After discussing this method, we broke into groups and began unpacking various standards from Unit 1 of Algebra 1 as defined by Appendix A of the CCSS with this template to guide us.  This is really challenging!  At first we were supposed to base it off of our professional understanding of the standard (which is not always clear), and discuss our understandings.  Then we could look to some other documents, but there are few resources available from the authors of the CCSS to help us unpack them.  We spent all morning doing this!  It felt very unproductive to me for two reasons.  First, because we were working in groups with people we didn't know very well, and so it was hard to respectfully critique each others' ideas.  And secondly, because we did not define "understanding" and "knowledge" prior to getting started.  All in all a challenging morning for me.

We were actually supposed to do one more thing before lunch.  Choose one of the practice standards to focus on for the rest of the year--yikes!  I remember hearing someone say that the first four are the most important, so we chose to go with #1:  Make sense of problems and persevere in solving them.  Then we had the opportunity to change the rubric for it.  The rubric we were given was not structured the way I like to have rubrics structured, so I redesigned it with the help of my coworkers present at the meeting.

After lunch we created a proposal for how our district should implement Tier II of the instruction.  We had already had quite a few conversations with our principal and other math teachers in our district, so I felt as though the proposal was just formalizing all of those conversations.  The goal/plan is for me to teach only Algebra next year.  Four periods of Algebra (tier I) and two periods of Strategies (tier II), while a special education teacher would teach the students receiving tier III instruction during their guided studies time.  My hope is that I can have the "strategies" courses at the beginning/end of the day, so that the students have had the same instruction from the Algebra class.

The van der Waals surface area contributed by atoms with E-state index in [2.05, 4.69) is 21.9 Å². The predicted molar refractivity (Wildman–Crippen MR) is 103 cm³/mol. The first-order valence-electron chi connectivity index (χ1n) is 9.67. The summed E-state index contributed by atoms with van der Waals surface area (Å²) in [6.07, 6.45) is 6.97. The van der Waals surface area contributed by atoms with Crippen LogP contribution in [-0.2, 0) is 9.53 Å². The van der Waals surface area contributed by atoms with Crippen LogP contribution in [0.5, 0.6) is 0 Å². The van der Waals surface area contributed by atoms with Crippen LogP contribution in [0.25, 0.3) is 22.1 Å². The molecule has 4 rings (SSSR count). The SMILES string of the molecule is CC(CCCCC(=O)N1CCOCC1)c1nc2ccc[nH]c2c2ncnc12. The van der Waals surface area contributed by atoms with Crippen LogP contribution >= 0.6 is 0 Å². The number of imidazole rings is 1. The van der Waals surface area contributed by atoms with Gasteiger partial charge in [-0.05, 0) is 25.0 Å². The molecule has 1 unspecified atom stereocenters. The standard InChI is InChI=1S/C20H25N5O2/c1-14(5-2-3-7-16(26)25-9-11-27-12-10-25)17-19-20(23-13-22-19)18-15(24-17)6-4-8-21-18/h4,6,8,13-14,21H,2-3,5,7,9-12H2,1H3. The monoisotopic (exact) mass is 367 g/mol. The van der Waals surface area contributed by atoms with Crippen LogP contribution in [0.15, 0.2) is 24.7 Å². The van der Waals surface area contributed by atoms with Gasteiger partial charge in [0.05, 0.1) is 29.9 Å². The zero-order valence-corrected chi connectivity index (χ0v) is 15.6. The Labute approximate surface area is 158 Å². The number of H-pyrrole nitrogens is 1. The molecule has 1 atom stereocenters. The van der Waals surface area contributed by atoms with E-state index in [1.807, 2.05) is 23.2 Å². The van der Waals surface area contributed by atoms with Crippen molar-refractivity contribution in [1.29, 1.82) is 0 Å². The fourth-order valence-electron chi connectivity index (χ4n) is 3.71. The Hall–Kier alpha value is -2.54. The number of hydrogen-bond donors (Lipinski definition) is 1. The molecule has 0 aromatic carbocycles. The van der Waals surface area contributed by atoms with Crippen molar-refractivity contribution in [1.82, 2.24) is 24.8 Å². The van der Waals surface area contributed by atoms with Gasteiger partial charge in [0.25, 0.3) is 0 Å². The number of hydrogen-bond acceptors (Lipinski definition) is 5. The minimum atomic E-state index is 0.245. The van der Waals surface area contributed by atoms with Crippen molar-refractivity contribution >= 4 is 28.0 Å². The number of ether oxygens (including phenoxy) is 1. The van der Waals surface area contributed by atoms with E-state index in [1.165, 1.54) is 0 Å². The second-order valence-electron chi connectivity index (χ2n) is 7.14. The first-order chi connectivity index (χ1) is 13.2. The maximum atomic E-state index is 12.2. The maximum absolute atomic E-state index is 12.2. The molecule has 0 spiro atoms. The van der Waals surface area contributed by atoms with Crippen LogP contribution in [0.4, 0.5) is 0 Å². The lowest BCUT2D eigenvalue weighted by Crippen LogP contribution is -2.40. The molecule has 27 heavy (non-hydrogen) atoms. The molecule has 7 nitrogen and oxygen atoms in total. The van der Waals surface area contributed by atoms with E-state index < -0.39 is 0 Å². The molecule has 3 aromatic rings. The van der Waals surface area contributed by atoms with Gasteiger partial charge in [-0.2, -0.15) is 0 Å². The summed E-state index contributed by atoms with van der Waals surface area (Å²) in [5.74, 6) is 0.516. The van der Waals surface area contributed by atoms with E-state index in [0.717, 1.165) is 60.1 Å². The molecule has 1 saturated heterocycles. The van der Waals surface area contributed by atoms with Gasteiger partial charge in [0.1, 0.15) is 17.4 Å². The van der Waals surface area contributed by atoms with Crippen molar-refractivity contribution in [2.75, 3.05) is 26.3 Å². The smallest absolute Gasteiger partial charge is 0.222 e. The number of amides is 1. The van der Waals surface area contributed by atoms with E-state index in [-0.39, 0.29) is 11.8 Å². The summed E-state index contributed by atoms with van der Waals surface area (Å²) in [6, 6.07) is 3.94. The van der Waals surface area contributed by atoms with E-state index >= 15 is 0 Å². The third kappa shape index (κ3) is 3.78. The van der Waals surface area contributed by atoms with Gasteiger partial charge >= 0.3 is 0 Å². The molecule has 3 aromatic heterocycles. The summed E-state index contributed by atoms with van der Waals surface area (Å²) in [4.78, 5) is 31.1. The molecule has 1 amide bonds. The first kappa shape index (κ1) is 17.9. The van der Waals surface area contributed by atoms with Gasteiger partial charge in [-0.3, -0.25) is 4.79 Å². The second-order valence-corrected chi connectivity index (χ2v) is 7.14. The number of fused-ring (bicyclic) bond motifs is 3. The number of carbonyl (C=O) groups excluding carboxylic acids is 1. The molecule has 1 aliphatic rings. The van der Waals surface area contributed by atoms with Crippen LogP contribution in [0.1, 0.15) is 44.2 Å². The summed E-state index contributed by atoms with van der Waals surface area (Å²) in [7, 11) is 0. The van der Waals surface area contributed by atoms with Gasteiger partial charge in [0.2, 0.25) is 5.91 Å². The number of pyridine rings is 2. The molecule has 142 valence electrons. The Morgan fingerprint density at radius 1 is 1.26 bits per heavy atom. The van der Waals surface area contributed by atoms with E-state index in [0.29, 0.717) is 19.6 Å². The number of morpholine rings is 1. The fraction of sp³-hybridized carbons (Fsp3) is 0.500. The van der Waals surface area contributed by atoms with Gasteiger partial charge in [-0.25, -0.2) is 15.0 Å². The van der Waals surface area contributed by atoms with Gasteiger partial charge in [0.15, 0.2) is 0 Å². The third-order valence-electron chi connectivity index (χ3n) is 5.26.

Once we completed that, we discussed the benefits of standards based grading.  My district is already in the process of developing standards based grading, so we have an idea of what it is, what it might look like, the benefits, and the drawbacks.  However I still found this conversation to be very rewarding.  I jumped into standards based grading this year without all the background work that teachers in my district have done, so it was good for me to step back and remember why they chose to move in this direction.

The last thing we did is to split off as Algebra teachers (special education teachers did something else) and look through 7th and 8th grade standards that we might have to teach during the transition to the common core.  These are the standards that are necessary to meet the Algebra standards, and may not get mastered in 7th and 8th grade.  I think it was important to acknowledge that it is a transition to the common core, because at times I feel pushed to move my students over to it too quickly.  It is important to get there, but we also have to remember that we are in a transition time.

So when I left Day 2, my brain was working in many different directions, but I felt that all were beneficial for the future of our students and their mathematical learning.  I sometimes just wish that it didn't take so much work, but in the end it really does.  In which case it is important to remember the purpose--student learning!